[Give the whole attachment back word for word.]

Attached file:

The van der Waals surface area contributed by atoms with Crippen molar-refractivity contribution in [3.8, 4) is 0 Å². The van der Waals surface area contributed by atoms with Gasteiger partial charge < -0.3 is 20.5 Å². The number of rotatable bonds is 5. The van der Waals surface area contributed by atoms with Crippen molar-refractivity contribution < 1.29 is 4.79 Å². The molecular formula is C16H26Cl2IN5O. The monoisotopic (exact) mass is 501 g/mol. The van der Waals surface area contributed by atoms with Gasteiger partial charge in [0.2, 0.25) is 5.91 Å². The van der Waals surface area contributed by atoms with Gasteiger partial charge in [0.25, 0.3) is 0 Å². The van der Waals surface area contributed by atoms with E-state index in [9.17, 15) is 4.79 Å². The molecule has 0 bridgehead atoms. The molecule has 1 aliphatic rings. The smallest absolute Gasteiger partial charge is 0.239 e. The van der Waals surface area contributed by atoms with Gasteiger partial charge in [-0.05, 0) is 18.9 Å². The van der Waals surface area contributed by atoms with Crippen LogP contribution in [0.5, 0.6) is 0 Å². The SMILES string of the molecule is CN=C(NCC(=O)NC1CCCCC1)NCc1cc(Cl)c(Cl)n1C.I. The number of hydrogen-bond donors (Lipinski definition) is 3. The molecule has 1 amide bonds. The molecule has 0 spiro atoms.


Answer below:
The van der Waals surface area contributed by atoms with Crippen molar-refractivity contribution in [3.8, 4) is 0 Å². The van der Waals surface area contributed by atoms with Gasteiger partial charge < -0.3 is 20.5 Å². The number of rotatable bonds is 5. The van der Waals surface area contributed by atoms with Crippen molar-refractivity contribution < 1.29 is 4.79 Å². The molecular formula is C16H26Cl2IN5O. The monoisotopic (exact) mass is 501 g/mol. The van der Waals surface area contributed by atoms with Gasteiger partial charge in [0.2, 0.25) is 5.91 Å². The van der Waals surface area contributed by atoms with Gasteiger partial charge in [0.25, 0.3) is 0 Å². The van der Waals surface area contributed by atoms with E-state index in [9.17, 15) is 4.79 Å². The molecule has 0 bridgehead atoms. The molecule has 1 aliphatic rings. The smallest absolute Gasteiger partial charge is 0.239 e. The van der Waals surface area contributed by atoms with Gasteiger partial charge in [-0.05, 0) is 18.9 Å². The van der Waals surface area contributed by atoms with Crippen LogP contribution in [0.5, 0.6) is 0 Å². The SMILES string of the molecule is CN=C(NCC(=O)NC1CCCCC1)NCc1cc(Cl)c(Cl)n1C.I. The number of hydrogen-bond donors (Lipinski definition) is 3. The molecule has 1 amide bonds. The molecule has 0 spiro atoms.